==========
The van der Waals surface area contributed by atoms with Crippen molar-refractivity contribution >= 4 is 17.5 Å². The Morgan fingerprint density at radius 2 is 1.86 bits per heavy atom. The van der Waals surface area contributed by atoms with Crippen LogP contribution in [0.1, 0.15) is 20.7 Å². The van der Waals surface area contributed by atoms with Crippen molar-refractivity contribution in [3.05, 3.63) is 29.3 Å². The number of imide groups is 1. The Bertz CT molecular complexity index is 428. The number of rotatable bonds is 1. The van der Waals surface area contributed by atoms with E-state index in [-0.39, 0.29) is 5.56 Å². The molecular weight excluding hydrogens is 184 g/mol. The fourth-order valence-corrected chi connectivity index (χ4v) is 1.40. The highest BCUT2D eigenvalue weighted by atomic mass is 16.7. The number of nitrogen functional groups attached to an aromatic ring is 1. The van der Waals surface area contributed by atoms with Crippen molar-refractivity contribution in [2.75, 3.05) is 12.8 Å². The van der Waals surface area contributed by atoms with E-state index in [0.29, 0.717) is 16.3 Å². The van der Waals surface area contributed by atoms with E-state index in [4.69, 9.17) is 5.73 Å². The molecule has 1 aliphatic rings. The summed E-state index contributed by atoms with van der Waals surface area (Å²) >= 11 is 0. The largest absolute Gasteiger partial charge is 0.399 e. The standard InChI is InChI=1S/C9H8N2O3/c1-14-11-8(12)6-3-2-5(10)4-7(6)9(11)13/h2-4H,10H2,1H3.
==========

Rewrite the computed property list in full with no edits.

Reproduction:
The van der Waals surface area contributed by atoms with Crippen molar-refractivity contribution >= 4 is 17.5 Å². The Morgan fingerprint density at radius 2 is 1.86 bits per heavy atom. The van der Waals surface area contributed by atoms with Crippen LogP contribution in [0.1, 0.15) is 20.7 Å². The van der Waals surface area contributed by atoms with Crippen molar-refractivity contribution in [3.05, 3.63) is 29.3 Å². The number of imide groups is 1. The Bertz CT molecular complexity index is 428. The number of rotatable bonds is 1. The van der Waals surface area contributed by atoms with E-state index in [-0.39, 0.29) is 5.56 Å². The molecular weight excluding hydrogens is 184 g/mol. The fourth-order valence-corrected chi connectivity index (χ4v) is 1.40. The highest BCUT2D eigenvalue weighted by atomic mass is 16.7. The number of nitrogen functional groups attached to an aromatic ring is 1. The van der Waals surface area contributed by atoms with Crippen molar-refractivity contribution in [2.75, 3.05) is 12.8 Å². The van der Waals surface area contributed by atoms with E-state index in [0.29, 0.717) is 16.3 Å². The van der Waals surface area contributed by atoms with E-state index in [4.69, 9.17) is 5.73 Å². The molecule has 1 aliphatic rings. The summed E-state index contributed by atoms with van der Waals surface area (Å²) >= 11 is 0. The largest absolute Gasteiger partial charge is 0.399 e. The standard InChI is InChI=1S/C9H8N2O3/c1-14-11-8(12)6-3-2-5(10)4-7(6)9(11)13/h2-4H,10H2,1H3.